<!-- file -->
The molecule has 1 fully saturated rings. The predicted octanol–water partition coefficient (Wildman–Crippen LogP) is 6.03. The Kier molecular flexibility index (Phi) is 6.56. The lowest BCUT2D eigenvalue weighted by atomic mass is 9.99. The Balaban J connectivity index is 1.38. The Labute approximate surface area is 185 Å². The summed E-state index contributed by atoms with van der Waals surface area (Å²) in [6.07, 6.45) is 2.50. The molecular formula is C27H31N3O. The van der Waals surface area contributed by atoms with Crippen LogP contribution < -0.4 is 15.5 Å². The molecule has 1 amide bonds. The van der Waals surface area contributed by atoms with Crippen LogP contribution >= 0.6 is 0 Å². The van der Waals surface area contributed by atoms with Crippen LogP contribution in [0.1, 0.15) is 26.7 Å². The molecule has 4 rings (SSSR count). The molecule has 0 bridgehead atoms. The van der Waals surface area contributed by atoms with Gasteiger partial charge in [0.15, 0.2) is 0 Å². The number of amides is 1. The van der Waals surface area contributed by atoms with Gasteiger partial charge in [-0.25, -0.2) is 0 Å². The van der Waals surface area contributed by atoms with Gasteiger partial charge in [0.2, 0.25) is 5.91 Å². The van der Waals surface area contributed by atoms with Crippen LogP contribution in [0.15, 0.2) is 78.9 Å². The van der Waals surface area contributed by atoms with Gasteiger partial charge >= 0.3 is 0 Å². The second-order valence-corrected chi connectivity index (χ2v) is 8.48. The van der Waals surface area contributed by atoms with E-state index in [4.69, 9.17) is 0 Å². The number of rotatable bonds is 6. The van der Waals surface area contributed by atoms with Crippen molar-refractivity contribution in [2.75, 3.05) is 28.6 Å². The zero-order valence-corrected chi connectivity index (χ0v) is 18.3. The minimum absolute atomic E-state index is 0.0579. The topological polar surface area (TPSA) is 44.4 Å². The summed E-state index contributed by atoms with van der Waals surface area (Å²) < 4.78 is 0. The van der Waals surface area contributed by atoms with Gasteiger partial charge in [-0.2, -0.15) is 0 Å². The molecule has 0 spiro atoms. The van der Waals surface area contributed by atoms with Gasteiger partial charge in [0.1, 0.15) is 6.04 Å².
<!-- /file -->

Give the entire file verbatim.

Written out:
The molecule has 1 fully saturated rings. The predicted octanol–water partition coefficient (Wildman–Crippen LogP) is 6.03. The Kier molecular flexibility index (Phi) is 6.56. The lowest BCUT2D eigenvalue weighted by atomic mass is 9.99. The Balaban J connectivity index is 1.38. The Labute approximate surface area is 185 Å². The summed E-state index contributed by atoms with van der Waals surface area (Å²) in [6.07, 6.45) is 2.50. The molecular formula is C27H31N3O. The van der Waals surface area contributed by atoms with Crippen LogP contribution < -0.4 is 15.5 Å². The molecule has 1 amide bonds. The van der Waals surface area contributed by atoms with Crippen LogP contribution >= 0.6 is 0 Å². The van der Waals surface area contributed by atoms with Crippen LogP contribution in [0.1, 0.15) is 26.7 Å². The molecule has 4 rings (SSSR count). The molecule has 0 bridgehead atoms. The van der Waals surface area contributed by atoms with Gasteiger partial charge in [0.15, 0.2) is 0 Å². The number of amides is 1. The van der Waals surface area contributed by atoms with Gasteiger partial charge in [-0.25, -0.2) is 0 Å². The van der Waals surface area contributed by atoms with Gasteiger partial charge in [0.2, 0.25) is 5.91 Å². The van der Waals surface area contributed by atoms with Crippen LogP contribution in [0.15, 0.2) is 78.9 Å². The van der Waals surface area contributed by atoms with Gasteiger partial charge >= 0.3 is 0 Å². The second-order valence-corrected chi connectivity index (χ2v) is 8.48. The van der Waals surface area contributed by atoms with E-state index in [4.69, 9.17) is 0 Å². The number of rotatable bonds is 6. The van der Waals surface area contributed by atoms with Crippen molar-refractivity contribution in [2.75, 3.05) is 28.6 Å². The zero-order valence-corrected chi connectivity index (χ0v) is 18.3. The minimum absolute atomic E-state index is 0.0579. The topological polar surface area (TPSA) is 44.4 Å². The summed E-state index contributed by atoms with van der Waals surface area (Å²) < 4.78 is 0. The van der Waals surface area contributed by atoms with Gasteiger partial charge in [-0.2, -0.15) is 0 Å². The molecule has 0 spiro atoms. The van der Waals surface area contributed by atoms with Gasteiger partial charge in [0.1, 0.15) is 6.04 Å².